Like the movie seats, the loungers will have cup holders in the armrests, so that you can stash popcorn or drinks close at hand. Some reclining models are known as wall huggers, meaning that they can be placed just a couple of inches in front of a wall and still allow reclining without a problem (which they manage by stretching forward rather than back). This is particularly useful if you intend to build your home theater in a room where space is limited. One significant advantage the home theater lounger has over the movie seat is that they can easily accommodate a tactile transducer, or Bass Shaker as they are more commonly known. When a Bass Shaker is attached to a lounger, the shaker pumps vibrational energy into the chair at just those moments in the movie that significant action is taking place. This result is that you "feel" the scene much same the way the characters in the movie would. The effect can add dramatically to the viewing experience. One reviewer of the technology remarked that when the Cyberdyne headquarters was blown up in Terminator 3, he thought his couch was about to explode. Clearly this is an aspect of the viewing experience that plain old home theater surround sound cannot provide. Many lounger models offer the option of a built-in Wireless Bass Shaker, which is attached internally to the wooden backboard and driven by an RF signal from your audio amplifier.
If you cannot afford Bass Shakers for all your chairs, consider getting one or two. Your family members can rotate between movies. But be warned, they will be the most fought over seats in the house! When you go shopping for a lounger, look for quality. The high end models will be constructed of hardwood frames, such as oak, maple, or alder, that have been kiln-dried. What this means is that the wood has been heat-treated to extract excess sap and moisture. This process also keeps the wood from absorbing more moisture in the future, so as to ensure that the frame will not warp with age. Quality loungers will also be padded with high-density foam. Look for a chair description mentions cushioning featuring 2 lb foam padding and hand-tied springs. If you cannot quite determine which is the right seating choice for you, try looking for customer reviews of home theater loungers and movie seats. If you think, for instance, that you might be interested in a Rodeo home theater lounger, try typing "review of rodeo home theater lounger" into your favorite search engine (and when you have purchased chairs, consider writing a review of your selected seating for the benefit of others--you can find a place to do this below).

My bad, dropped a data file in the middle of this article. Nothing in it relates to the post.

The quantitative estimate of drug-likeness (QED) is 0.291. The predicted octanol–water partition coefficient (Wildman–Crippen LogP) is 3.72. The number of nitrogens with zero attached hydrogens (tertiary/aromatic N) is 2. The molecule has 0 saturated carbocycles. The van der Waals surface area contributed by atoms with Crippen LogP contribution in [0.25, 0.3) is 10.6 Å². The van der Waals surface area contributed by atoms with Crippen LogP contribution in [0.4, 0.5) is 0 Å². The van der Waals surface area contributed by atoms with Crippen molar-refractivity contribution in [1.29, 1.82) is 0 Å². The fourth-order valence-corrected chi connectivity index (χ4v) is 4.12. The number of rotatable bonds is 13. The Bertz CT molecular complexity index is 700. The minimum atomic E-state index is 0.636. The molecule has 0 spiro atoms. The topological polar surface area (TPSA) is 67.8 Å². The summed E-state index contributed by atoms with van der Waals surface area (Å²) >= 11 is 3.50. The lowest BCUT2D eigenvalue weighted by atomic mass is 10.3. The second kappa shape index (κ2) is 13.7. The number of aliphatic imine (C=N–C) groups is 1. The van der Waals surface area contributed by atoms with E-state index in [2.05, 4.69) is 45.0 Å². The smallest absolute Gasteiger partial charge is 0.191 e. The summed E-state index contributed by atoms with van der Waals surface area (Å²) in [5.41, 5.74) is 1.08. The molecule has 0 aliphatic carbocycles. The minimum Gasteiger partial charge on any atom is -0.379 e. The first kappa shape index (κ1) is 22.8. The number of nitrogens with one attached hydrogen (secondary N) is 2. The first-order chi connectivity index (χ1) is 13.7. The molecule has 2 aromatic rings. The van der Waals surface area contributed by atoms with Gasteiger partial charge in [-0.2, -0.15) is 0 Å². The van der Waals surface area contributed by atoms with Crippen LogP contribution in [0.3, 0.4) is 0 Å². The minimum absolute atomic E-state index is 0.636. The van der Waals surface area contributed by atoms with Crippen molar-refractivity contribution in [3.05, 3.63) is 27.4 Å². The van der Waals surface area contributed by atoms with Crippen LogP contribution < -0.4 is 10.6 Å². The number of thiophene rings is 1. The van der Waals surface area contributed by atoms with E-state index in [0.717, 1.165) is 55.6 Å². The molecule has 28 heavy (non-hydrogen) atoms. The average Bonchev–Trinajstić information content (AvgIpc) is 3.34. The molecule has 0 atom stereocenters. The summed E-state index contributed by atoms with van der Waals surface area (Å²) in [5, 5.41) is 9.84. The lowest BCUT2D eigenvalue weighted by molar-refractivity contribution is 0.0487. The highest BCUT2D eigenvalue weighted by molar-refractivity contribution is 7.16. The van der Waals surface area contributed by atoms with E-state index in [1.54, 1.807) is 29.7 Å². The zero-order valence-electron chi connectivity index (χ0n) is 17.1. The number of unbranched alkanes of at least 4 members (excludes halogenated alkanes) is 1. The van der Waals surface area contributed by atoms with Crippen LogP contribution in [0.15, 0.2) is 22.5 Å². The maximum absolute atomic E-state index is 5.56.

An important point to consider before placing any order for home theater seating is whether you can get the chairs into your home. Get out the tape measure and start measuring doorway and hallway widths. Make sure you can receive your furnishings! It would be a good idea to allow at least 6 inches clearance, and preferably more, when planning the delivery route into your home. When you order a section of seating, with 3-5 chairs, say, you will have the option of getting a straight sectional, or you can join the chairs with a slightly wedged armrest, imparting a gentle curve the sectional. If you have not designed your home theater with curved sections in mind, you may be forced to go with straight joins. Last but not least, keep an eye out for models of seating that offer fun designs. For example, if you are building a home theater so that you can watch your favorite sporting events with friends, look for chairs that have the logo of your favorite NCAA team embroidered into the backrests. It all adds to the excitement when the time comes to switch off the light and kick back for a couple of hours of sheer home theater enjoyment.